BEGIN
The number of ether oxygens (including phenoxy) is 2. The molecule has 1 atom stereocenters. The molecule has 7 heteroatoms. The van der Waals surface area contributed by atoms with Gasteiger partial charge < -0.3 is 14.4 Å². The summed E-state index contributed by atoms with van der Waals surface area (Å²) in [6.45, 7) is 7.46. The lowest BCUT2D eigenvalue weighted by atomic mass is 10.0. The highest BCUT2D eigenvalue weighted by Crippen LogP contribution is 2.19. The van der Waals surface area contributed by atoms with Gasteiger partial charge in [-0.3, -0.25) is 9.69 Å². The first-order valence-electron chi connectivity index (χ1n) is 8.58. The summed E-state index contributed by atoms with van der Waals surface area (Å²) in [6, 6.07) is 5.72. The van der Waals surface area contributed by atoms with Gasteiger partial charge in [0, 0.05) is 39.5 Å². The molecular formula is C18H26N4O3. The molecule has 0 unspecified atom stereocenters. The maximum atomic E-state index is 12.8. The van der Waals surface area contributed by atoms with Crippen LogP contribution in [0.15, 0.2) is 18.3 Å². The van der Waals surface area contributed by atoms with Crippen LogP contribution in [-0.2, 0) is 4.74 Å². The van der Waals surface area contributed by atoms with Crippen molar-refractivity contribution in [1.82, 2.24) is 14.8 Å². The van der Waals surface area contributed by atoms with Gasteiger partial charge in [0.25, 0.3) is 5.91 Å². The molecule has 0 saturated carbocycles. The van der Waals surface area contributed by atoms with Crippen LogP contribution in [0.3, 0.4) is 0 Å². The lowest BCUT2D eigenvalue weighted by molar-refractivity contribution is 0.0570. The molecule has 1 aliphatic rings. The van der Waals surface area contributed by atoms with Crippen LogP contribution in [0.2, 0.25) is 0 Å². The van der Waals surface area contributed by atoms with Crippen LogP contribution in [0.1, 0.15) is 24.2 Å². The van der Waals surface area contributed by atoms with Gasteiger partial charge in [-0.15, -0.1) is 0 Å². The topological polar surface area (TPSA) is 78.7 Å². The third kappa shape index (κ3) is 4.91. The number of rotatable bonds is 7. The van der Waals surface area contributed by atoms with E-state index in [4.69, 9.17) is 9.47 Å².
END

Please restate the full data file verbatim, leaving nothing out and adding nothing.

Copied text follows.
The number of ether oxygens (including phenoxy) is 2. The molecule has 1 atom stereocenters. The molecule has 7 heteroatoms. The van der Waals surface area contributed by atoms with Gasteiger partial charge < -0.3 is 14.4 Å². The summed E-state index contributed by atoms with van der Waals surface area (Å²) in [6.45, 7) is 7.46. The lowest BCUT2D eigenvalue weighted by atomic mass is 10.0. The highest BCUT2D eigenvalue weighted by Crippen LogP contribution is 2.19. The van der Waals surface area contributed by atoms with Gasteiger partial charge in [-0.3, -0.25) is 9.69 Å². The first-order valence-electron chi connectivity index (χ1n) is 8.58. The summed E-state index contributed by atoms with van der Waals surface area (Å²) in [6, 6.07) is 5.72. The van der Waals surface area contributed by atoms with Gasteiger partial charge in [0, 0.05) is 39.5 Å². The molecular formula is C18H26N4O3. The molecule has 0 unspecified atom stereocenters. The maximum atomic E-state index is 12.8. The van der Waals surface area contributed by atoms with Crippen LogP contribution in [0.15, 0.2) is 18.3 Å². The van der Waals surface area contributed by atoms with Crippen LogP contribution in [-0.2, 0) is 4.74 Å². The van der Waals surface area contributed by atoms with Crippen molar-refractivity contribution in [1.82, 2.24) is 14.8 Å². The van der Waals surface area contributed by atoms with Gasteiger partial charge in [0.25, 0.3) is 5.91 Å². The molecule has 0 saturated carbocycles. The van der Waals surface area contributed by atoms with Crippen LogP contribution in [0.3, 0.4) is 0 Å². The lowest BCUT2D eigenvalue weighted by molar-refractivity contribution is 0.0570. The molecule has 1 aliphatic rings. The van der Waals surface area contributed by atoms with Crippen LogP contribution in [0.2, 0.25) is 0 Å². The van der Waals surface area contributed by atoms with Crippen LogP contribution in [0.1, 0.15) is 24.2 Å². The van der Waals surface area contributed by atoms with Gasteiger partial charge in [-0.15, -0.1) is 0 Å². The topological polar surface area (TPSA) is 78.7 Å². The third kappa shape index (κ3) is 4.91. The number of rotatable bonds is 7. The van der Waals surface area contributed by atoms with E-state index in [4.69, 9.17) is 9.47 Å².